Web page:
korg nautilus review

  • Natural Touch fully weighted 88 keys 
  • Nine individual synthesizer engines – each has its own polyphony 
  • 1272 preset drums patterns 
  • 32-track Sequencer – 16 internal tracks, plus 16 hard disk recorder plus master track records up to 200 songs. 
  • Input: Audio input 1 & 2 
  • Output: L/MONO R, Headphone jack, USB-B 
  • USB (TYPE A)
  • USB (TYPE B)

Who Is It Suitable For?


It would be perfectly ok for a beginner to start learning on this keyboard as it has the fully weighted keyboard and a really authentic sounding piano (actually, several of them to choose from). But a beginner might feel slightly overwhelmed with everything this keyboard has to offer. However, if it’s for a beginner who is eager to begin creating their own music, they may well dive into this with great enthusiasm and learn to create at the same time they learn to play.  

Experienced and serious pianists 

Really serious concert pianists probably wouldn’t go for this keyboard simply because they wouldn’t have any need or perhaps any interest in the type of music they could create on this. However, any pianist who is also a composer would get a lot of mileage out of the Nautilus.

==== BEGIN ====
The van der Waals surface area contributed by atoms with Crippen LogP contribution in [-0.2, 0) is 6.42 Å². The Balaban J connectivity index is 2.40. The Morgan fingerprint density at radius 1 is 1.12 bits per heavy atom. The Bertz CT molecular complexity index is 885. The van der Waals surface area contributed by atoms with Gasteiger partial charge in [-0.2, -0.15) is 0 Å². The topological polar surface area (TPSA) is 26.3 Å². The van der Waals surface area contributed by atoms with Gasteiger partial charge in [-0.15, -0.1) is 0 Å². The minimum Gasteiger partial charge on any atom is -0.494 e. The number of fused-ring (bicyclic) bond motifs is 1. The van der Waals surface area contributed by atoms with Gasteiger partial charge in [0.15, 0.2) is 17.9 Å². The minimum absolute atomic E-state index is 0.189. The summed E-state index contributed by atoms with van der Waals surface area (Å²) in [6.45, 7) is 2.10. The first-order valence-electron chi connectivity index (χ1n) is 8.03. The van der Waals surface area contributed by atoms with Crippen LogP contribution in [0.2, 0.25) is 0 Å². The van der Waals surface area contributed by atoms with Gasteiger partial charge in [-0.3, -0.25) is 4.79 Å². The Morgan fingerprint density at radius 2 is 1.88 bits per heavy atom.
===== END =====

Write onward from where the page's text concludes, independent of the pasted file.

Pros and Cons

korg nautilus


  • Fully weighted 88 fully weighted, graded hammer action keys 
  • Incredible number of top-quality sounds to work with, including many piano sounds
  • Very inspiring for music creators 


  • No built in speakers 
  • Heavy at 51llbs 

Quick View 

Keys 88 graded real hammer action keys 
Touch sensitivity  Touch sensitive 
Sounds 1900 + 
Recording capabilities  On-board 32-track sequencer. 16 internal tracks and 16 hard-disk tracks for audio recording. Vocoder with optional mic. 
Metronome Built-in metronome 
Polyphony  notes can be played/sustained at once 
Speakers Built-in speakers
Headphones 1 headphone jack 
Accessories Power cable and Quick Start guide. Required accessories, speakers and pedal.  
Price point  $2,500